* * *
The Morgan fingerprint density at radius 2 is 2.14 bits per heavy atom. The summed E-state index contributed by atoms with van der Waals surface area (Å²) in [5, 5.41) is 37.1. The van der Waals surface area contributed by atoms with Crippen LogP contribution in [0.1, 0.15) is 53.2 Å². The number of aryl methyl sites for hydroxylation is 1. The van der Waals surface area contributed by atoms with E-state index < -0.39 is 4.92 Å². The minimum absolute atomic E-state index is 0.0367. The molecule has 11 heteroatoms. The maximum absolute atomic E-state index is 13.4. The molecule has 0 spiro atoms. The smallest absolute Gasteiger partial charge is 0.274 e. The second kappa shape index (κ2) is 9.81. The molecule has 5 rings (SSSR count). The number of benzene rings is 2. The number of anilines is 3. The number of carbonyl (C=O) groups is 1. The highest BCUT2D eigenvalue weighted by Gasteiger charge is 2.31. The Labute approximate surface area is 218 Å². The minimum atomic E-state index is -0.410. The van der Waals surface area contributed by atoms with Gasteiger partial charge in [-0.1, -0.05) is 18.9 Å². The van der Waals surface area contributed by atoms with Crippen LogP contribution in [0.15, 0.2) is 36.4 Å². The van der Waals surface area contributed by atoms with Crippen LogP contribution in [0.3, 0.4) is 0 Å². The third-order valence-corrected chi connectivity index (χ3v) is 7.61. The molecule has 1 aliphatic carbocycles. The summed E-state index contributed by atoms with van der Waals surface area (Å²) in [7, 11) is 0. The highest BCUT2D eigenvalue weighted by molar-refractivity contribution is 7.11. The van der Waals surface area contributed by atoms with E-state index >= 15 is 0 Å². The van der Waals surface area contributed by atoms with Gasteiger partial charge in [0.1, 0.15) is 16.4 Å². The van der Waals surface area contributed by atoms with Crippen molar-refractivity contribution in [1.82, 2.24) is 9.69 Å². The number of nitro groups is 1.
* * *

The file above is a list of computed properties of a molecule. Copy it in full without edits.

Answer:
The Morgan fingerprint density at radius 2 is 2.14 bits per heavy atom. The summed E-state index contributed by atoms with van der Waals surface area (Å²) in [5, 5.41) is 37.1. The van der Waals surface area contributed by atoms with Crippen LogP contribution in [0.1, 0.15) is 53.2 Å². The number of aryl methyl sites for hydroxylation is 1. The van der Waals surface area contributed by atoms with E-state index < -0.39 is 4.92 Å². The minimum absolute atomic E-state index is 0.0367. The molecule has 11 heteroatoms. The maximum absolute atomic E-state index is 13.4. The molecule has 0 spiro atoms. The smallest absolute Gasteiger partial charge is 0.274 e. The second kappa shape index (κ2) is 9.81. The molecule has 5 rings (SSSR count). The number of benzene rings is 2. The number of anilines is 3. The number of carbonyl (C=O) groups is 1. The highest BCUT2D eigenvalue weighted by Gasteiger charge is 2.31. The Labute approximate surface area is 218 Å². The minimum atomic E-state index is -0.410. The van der Waals surface area contributed by atoms with Gasteiger partial charge in [-0.1, -0.05) is 18.9 Å². The van der Waals surface area contributed by atoms with Crippen LogP contribution in [0.15, 0.2) is 36.4 Å². The van der Waals surface area contributed by atoms with Crippen LogP contribution in [0.3, 0.4) is 0 Å². The third-order valence-corrected chi connectivity index (χ3v) is 7.61. The molecule has 1 aliphatic carbocycles. The summed E-state index contributed by atoms with van der Waals surface area (Å²) in [7, 11) is 0. The highest BCUT2D eigenvalue weighted by molar-refractivity contribution is 7.11. The van der Waals surface area contributed by atoms with E-state index >= 15 is 0 Å². The van der Waals surface area contributed by atoms with Gasteiger partial charge in [0.1, 0.15) is 16.4 Å². The van der Waals surface area contributed by atoms with Crippen molar-refractivity contribution in [1.82, 2.24) is 9.69 Å². The number of nitro groups is 1.